You can read the article here. We are all right there on the cutting edge and we didn’t even know it – how exciting:) The next time you see a broccoli stalk or beet green in your CSA box, remember this article and give it a chance to shine in your kitchen.

In the Kitchen

Storage tips for this week:

  • Tomatoes can be stored on the counter until deep red and slightly soft to the touch.
  • Sweet corn should go in the fridge – you can trim the ends and outer leaves off of the ears and give them a quick soak in water, if you want. The sooner you eat it, the better it will be!
  • Cooked greens like swiss chard and kale freeze very well. If you need to use up greens but won’t be able to eat them immediately, sautee or steam them for 3-4 minutes, cool, drain any liquid, then pack into small freezer bags and freeze. These frozen greens make a great addition to pasta sauce or soups in the winter.
  • To clean baby leeks, slice thinly and submerge in a bowl of cold water. Swish, pour off water, and repeat until the water is no longer dirty.
  • Potatoes should be stored in a cool, dry place with good ventilation.

Cooking tips for this week:


Recipes

More lettuce this week, which means more salads!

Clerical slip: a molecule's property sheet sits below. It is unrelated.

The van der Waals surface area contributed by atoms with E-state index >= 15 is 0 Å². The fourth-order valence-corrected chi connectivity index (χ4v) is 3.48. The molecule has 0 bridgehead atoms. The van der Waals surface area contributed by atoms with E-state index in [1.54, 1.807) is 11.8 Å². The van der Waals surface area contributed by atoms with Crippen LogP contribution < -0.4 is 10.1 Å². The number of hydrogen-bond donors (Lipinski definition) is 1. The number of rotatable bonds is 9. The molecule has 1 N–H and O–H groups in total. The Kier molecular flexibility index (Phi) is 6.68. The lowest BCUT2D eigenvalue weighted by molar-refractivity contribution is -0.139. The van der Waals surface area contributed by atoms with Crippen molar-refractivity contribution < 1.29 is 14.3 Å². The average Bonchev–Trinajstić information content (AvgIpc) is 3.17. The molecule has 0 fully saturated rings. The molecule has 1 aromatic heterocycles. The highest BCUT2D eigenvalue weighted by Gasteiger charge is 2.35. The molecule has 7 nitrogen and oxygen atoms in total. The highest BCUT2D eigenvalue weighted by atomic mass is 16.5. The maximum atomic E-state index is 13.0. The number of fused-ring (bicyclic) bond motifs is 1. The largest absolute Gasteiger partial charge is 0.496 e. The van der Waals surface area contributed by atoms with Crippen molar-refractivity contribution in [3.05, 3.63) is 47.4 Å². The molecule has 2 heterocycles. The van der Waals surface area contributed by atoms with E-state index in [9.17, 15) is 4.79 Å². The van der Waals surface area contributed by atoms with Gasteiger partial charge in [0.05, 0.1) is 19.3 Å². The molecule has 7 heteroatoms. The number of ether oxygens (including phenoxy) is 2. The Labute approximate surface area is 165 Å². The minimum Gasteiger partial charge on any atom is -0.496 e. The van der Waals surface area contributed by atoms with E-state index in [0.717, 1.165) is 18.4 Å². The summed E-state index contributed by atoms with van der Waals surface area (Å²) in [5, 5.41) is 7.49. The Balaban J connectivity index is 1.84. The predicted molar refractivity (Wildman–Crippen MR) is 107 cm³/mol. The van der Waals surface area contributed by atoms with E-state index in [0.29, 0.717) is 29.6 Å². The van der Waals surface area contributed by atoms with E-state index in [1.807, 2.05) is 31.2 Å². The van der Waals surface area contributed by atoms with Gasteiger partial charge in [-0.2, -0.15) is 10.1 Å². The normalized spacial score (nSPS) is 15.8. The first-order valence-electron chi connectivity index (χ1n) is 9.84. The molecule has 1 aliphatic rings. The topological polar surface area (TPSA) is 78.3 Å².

Curried Greens with Chick-Peas

  • 1 bunch swiss chard or kale, stems removed and chopped (chard) or just removed (kale) and leaves cut into strips
  • 1 medium onion, chopped
  • 2 medium tomatoes, cored and chopped coarsely
  • 1 tablespoon olive oil
  • 1 tablespoon coconut oil
  • 1/2 teaspoon salt
  • 1 teaspoon curry powder
  • 1/2 teaspoon turmeric
  • one 16-oz can chickpeas, rinsed and drained
  1. Combine olive and coconut oil in a heavy skillet. Add onions and swiss chard stems (if using) and cook, stirring, for 3-5 minutes.
  2. Add salt, curry powder, turmeric, and swiss chard leaves, and cook until leaves are wilted, 5-10 minutes.
  3. Add chickpeas and cook until heated through. Serve over rice.

And here are some great recipes from Lori:

Bok Choy in Coconut Milk

(from http://www.therootdownfarm.com/Bok-Choy-Recipes.html)

  • 1 big bok choy, leaves and stems roughly chopped
  • 1 small onion, sliced
  • 1 tsp garlic, minced
  • 1 tbsp red chilli paste
  • 2 cups coconut milk